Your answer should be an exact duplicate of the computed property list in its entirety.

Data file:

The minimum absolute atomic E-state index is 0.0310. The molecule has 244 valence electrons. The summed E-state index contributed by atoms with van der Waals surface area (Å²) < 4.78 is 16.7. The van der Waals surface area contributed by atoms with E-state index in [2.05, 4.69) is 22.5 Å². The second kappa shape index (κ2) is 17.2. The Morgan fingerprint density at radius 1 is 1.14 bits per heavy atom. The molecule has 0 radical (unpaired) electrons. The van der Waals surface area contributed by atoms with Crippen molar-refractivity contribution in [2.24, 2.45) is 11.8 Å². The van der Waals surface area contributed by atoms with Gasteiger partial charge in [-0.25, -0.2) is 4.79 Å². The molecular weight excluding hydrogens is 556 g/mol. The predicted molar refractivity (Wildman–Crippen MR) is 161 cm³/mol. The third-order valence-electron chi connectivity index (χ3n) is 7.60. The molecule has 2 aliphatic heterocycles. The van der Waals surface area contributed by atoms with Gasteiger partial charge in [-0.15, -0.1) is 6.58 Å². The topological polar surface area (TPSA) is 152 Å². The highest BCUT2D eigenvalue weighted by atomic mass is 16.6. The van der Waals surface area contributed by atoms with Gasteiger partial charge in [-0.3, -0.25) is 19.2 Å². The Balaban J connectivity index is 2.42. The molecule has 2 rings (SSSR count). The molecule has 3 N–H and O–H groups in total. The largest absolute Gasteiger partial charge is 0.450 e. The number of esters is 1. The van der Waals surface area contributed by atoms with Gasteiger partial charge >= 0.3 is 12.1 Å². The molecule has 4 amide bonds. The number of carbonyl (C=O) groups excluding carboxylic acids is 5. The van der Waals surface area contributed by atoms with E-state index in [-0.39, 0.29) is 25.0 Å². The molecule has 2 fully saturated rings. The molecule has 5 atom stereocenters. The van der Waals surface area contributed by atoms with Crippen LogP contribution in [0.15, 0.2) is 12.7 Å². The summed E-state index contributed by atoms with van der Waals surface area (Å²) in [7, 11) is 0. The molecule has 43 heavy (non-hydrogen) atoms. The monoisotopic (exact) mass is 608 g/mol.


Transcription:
The minimum absolute atomic E-state index is 0.0310. The molecule has 244 valence electrons. The summed E-state index contributed by atoms with van der Waals surface area (Å²) < 4.78 is 16.7. The van der Waals surface area contributed by atoms with E-state index in [2.05, 4.69) is 22.5 Å². The second kappa shape index (κ2) is 17.2. The Morgan fingerprint density at radius 1 is 1.14 bits per heavy atom. The molecule has 0 radical (unpaired) electrons. The van der Waals surface area contributed by atoms with Crippen molar-refractivity contribution in [2.24, 2.45) is 11.8 Å². The van der Waals surface area contributed by atoms with Gasteiger partial charge in [-0.25, -0.2) is 4.79 Å². The molecular weight excluding hydrogens is 556 g/mol. The predicted molar refractivity (Wildman–Crippen MR) is 161 cm³/mol. The third-order valence-electron chi connectivity index (χ3n) is 7.60. The molecule has 2 aliphatic heterocycles. The van der Waals surface area contributed by atoms with Gasteiger partial charge in [-0.15, -0.1) is 6.58 Å². The topological polar surface area (TPSA) is 152 Å². The highest BCUT2D eigenvalue weighted by atomic mass is 16.6. The van der Waals surface area contributed by atoms with Gasteiger partial charge in [-0.3, -0.25) is 19.2 Å². The Balaban J connectivity index is 2.42. The molecule has 2 rings (SSSR count). The molecule has 3 N–H and O–H groups in total. The largest absolute Gasteiger partial charge is 0.450 e. The number of esters is 1. The van der Waals surface area contributed by atoms with Gasteiger partial charge >= 0.3 is 12.1 Å². The molecule has 4 amide bonds. The number of carbonyl (C=O) groups excluding carboxylic acids is 5. The van der Waals surface area contributed by atoms with E-state index in [-0.39, 0.29) is 25.0 Å². The molecule has 2 fully saturated rings. The molecule has 5 atom stereocenters. The van der Waals surface area contributed by atoms with Crippen LogP contribution in [0.15, 0.2) is 12.7 Å². The summed E-state index contributed by atoms with van der Waals surface area (Å²) in [7, 11) is 0. The molecule has 43 heavy (non-hydrogen) atoms. The monoisotopic (exact) mass is 608 g/mol.